Raising the talents of tomorrow

The spirit of innovation springs out from the courage to experiment and to think critically.

Wojciech Przybylski
11 June 2015

This is the editorial from the new issue of Visegrad Insight: Raising innovators. Get your copy here.


For generations, countries of Central Europe have invested in a great change of education – from primary schools to universities, doors and minds have been opened to free thinking and a truly liberal education. It’s time to ask how to raise the talents of tomorrow to at least sustain the long lasting effects of that strategic reform.

In the last issue of the Visegrad Insight we announced the New Europe 100 project, a list of challengers – one hundred people from the broadly understood region of Eastern Europe who are the drivers of the world’s innovation. From science to business, from civic activism to politics and administration we are proud to identify and then meet in person many of those talents. No doubt, that the project was a great success, much owed to the individual and collective sum of achievements we identified – after last year’s edition we were more than encouraged to repeat it every year.

Hence, together with the team of Res Publica, Visegrad Insight’s publisher, we had a long session of critical thinking. Indeed, the New Europe has been transformed by an unprecedented progress brought about by cooperation of such innovative challengers as that one hundred and several more that we hope to identify and announce in the years to come. But the obvious question is: for how many more years will we be able to make such lists? What will help the number of nominees grow and what will narrow it down to the non-exceptional margin of society? And the obvious factor turns out to be education.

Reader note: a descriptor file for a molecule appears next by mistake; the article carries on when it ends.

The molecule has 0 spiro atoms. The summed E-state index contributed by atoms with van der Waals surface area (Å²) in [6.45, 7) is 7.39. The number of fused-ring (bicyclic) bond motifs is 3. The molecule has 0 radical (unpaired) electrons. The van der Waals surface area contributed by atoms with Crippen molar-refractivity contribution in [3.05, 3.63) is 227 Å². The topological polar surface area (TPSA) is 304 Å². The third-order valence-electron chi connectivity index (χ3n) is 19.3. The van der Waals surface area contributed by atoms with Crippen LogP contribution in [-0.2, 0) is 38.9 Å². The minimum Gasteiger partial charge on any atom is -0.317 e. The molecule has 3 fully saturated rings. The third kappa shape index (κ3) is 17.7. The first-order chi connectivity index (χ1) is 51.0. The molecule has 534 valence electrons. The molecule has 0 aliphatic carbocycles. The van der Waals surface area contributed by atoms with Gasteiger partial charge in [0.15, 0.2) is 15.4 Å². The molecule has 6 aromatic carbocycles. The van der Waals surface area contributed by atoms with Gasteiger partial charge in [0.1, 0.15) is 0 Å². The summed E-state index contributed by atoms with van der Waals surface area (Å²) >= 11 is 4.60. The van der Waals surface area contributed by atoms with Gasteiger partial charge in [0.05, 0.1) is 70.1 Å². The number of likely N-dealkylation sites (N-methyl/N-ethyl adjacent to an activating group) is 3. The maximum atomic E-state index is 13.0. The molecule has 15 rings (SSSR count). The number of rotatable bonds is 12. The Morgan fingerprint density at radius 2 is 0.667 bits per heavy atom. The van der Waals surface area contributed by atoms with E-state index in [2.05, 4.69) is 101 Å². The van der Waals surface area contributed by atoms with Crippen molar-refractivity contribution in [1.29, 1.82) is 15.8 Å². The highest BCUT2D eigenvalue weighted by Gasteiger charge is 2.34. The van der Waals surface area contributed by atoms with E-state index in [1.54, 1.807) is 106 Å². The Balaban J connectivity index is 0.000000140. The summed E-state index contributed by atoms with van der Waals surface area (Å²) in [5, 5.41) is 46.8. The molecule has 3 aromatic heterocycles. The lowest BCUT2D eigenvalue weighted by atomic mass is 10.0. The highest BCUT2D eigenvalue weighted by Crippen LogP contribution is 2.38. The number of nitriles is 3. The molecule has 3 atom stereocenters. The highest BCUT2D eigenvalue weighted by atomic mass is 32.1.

We decided to focus on education in this issue, acknowledging it to be the most strategic policy area in respect to innovation. How to ensure that our schooling system will inspire open minded, innovative and courageous citizens? As we cannot know ourselves what the next 25 years will bring, we cannot program some definite tracks to follow. Yet, we must make a decision in respect to both potential economic demand and outputs as well as the ambition to be among the leaders of the free, democratic world.

This discussion is not new. To the contrary, regardless of political circumstances, history has recoded countless political debates like this – from classical Plato’s academia and Rousseau’s ‘Emil’ to the recent clash between Obama’s call for technical education for utilitarian ends and Fareed Zakaira who responded with a romantic praise of liberal education. The Central European debate is just as timely. We dream of pursuing the societal and economic progress further. We write on the best ideas to make it happen.

Read more about the challengers at ne100.org

Wojciech Przybylski is the editor-in-chief of Visegrad Insight, Res Publica Nowa and Eurozine.